The whole story is pretty progressive. Kath’s parents would rather have her having sex at home that god-knows-where, and her grandmother sends her pamphlets on all-sorts of relevant information – abortion and contraception. There’s a character questioning his sexuality and experimenting. There’s an attempted suicide, due to said questioning. It’s only disappointing that, forty years after this book was first published, so much of the story is relevant today. Teenagers are still having sex (shock horror), but there’s still controversy around non-heterosexual characters, abortion, and even just sex in general in YA fiction. In Kath’s world, there is no shame over having sex, using contraception, having an abortion – they’re seen as sensible, responsible choices. Unfortunately we don’t live in that world just yet.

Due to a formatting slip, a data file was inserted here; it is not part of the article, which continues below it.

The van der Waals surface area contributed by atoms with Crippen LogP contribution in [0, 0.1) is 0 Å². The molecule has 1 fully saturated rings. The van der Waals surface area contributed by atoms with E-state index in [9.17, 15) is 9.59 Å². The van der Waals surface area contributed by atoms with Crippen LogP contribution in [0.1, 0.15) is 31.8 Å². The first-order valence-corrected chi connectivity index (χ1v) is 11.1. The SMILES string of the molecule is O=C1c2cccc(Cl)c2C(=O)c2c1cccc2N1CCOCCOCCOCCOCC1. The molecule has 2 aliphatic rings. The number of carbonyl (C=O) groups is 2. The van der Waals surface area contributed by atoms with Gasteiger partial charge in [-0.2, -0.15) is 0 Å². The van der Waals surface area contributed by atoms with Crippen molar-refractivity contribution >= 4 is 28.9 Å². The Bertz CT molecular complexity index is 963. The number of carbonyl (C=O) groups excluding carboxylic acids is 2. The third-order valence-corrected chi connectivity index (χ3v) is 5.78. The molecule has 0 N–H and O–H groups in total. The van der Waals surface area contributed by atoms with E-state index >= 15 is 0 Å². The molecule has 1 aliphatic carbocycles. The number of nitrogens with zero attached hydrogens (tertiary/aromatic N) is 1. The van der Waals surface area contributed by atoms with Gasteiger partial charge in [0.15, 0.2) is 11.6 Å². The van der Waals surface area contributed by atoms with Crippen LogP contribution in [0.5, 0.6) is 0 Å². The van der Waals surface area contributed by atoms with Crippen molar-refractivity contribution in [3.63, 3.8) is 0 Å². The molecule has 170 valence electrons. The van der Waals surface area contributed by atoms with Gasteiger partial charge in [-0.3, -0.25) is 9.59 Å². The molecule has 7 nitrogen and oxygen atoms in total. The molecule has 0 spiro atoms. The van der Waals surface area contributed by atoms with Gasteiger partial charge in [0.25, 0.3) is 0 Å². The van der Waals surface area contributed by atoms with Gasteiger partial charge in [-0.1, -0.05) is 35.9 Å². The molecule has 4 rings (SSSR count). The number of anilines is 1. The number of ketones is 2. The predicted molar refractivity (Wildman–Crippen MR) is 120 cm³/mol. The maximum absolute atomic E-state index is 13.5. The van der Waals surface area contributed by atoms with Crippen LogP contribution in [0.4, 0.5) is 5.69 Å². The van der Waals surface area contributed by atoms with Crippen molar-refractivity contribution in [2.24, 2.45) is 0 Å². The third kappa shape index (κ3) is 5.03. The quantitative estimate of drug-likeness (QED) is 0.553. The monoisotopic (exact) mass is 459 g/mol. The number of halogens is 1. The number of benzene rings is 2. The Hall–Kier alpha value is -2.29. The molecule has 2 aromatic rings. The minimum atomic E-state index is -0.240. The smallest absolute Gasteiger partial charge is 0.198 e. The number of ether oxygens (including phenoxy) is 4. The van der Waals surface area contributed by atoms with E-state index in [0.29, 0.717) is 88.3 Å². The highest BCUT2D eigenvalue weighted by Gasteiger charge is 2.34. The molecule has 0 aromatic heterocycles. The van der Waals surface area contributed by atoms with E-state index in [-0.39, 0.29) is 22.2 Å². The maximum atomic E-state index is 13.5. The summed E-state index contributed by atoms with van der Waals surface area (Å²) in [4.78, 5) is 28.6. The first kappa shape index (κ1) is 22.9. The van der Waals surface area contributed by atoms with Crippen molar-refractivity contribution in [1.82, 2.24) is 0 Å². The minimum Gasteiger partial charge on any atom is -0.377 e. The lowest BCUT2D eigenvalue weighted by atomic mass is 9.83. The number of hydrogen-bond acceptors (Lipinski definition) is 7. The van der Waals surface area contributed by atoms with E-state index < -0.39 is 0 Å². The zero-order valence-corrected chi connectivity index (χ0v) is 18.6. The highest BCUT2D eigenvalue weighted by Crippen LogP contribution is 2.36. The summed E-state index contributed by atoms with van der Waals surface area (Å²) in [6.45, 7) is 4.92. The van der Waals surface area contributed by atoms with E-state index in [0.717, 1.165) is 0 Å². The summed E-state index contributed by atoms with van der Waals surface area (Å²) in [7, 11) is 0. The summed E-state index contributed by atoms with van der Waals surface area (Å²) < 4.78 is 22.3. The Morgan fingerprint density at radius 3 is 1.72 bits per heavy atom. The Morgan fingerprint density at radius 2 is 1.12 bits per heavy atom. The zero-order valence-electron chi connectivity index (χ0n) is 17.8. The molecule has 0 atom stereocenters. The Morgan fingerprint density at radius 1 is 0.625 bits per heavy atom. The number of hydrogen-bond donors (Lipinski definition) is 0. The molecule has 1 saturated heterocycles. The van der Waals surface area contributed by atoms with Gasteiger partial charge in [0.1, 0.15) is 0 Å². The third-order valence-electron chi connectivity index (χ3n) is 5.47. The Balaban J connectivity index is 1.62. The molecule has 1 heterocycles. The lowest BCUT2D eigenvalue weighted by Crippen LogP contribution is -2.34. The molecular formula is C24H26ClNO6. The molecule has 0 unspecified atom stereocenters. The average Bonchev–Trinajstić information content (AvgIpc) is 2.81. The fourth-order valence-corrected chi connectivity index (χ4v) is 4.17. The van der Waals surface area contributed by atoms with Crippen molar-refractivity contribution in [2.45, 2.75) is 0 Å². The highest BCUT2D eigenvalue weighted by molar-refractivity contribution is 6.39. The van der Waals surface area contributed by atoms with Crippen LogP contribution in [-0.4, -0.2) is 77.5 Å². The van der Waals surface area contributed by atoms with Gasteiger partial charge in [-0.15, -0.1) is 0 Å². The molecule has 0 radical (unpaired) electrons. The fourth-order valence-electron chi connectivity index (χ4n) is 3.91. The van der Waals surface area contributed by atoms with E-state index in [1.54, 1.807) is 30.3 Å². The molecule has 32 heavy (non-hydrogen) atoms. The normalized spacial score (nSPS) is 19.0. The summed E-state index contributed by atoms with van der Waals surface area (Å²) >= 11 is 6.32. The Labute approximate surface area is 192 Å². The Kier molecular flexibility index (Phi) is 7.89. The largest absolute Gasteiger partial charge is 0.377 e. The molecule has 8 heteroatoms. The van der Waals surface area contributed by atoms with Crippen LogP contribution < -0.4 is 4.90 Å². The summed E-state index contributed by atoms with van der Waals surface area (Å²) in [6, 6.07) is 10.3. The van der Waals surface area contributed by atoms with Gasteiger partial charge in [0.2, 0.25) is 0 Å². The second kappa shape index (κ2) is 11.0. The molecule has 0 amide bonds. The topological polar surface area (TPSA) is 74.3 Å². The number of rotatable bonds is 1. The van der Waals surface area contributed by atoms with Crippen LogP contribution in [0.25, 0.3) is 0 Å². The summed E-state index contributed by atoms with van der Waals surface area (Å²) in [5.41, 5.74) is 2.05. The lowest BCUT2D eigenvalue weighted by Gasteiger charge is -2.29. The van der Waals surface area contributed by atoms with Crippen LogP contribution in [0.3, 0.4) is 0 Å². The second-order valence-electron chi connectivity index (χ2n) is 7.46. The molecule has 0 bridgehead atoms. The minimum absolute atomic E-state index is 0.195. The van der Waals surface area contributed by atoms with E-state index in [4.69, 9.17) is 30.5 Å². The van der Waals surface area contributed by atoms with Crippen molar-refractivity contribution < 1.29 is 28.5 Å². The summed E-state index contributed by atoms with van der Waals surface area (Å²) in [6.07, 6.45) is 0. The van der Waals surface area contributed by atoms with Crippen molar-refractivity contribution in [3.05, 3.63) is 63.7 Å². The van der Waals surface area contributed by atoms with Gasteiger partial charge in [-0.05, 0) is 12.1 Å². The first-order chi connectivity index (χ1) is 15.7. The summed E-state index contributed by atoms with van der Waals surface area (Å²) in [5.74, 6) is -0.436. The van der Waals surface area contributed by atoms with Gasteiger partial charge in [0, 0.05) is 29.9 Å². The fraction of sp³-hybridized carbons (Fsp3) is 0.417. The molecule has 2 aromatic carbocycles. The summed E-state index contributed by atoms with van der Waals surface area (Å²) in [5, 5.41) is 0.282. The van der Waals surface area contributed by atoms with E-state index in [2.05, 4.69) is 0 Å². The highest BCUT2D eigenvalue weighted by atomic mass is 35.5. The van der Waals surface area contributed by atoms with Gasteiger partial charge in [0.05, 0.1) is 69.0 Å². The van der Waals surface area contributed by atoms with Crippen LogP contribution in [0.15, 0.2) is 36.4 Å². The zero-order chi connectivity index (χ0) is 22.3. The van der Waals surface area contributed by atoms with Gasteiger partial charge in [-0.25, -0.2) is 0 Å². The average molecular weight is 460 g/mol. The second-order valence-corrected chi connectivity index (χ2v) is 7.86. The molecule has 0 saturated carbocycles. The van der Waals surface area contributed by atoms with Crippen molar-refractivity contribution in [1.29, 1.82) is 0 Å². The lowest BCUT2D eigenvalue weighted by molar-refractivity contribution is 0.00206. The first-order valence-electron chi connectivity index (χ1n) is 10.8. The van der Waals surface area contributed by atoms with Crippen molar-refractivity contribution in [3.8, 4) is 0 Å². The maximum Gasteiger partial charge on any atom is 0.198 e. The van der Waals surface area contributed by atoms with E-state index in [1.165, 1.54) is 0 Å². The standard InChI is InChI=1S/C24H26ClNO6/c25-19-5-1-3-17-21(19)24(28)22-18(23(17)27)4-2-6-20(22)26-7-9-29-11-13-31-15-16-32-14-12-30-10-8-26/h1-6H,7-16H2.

Forever is known for being teenage girls’ first read of realistic sex. The topics involved (and the age of the main characters) suggest this book is for older girls, but the writing style is simplistic, and I almost felt a little too old to be reading it. The whole plot seems a little undercooked – at only 200 pages long, I would have happily read a book with a bit more padding. Some really interesting sub-plots are touched on briefly – Sybil’s hidden pregnancy, Jamie’s first experiences of love, and Artie’s possible homosexuality – which really would have brought the book into its own had they been expanded on. I think the tone and style of the book is really a remnant of the era in which it was first published – it reminds me a lot of the books I read published in the 1980s and 1990s, like Animal Ark and The Babysitters Club, rather than the high-octane paranormal fantasy romances that dominate YA today.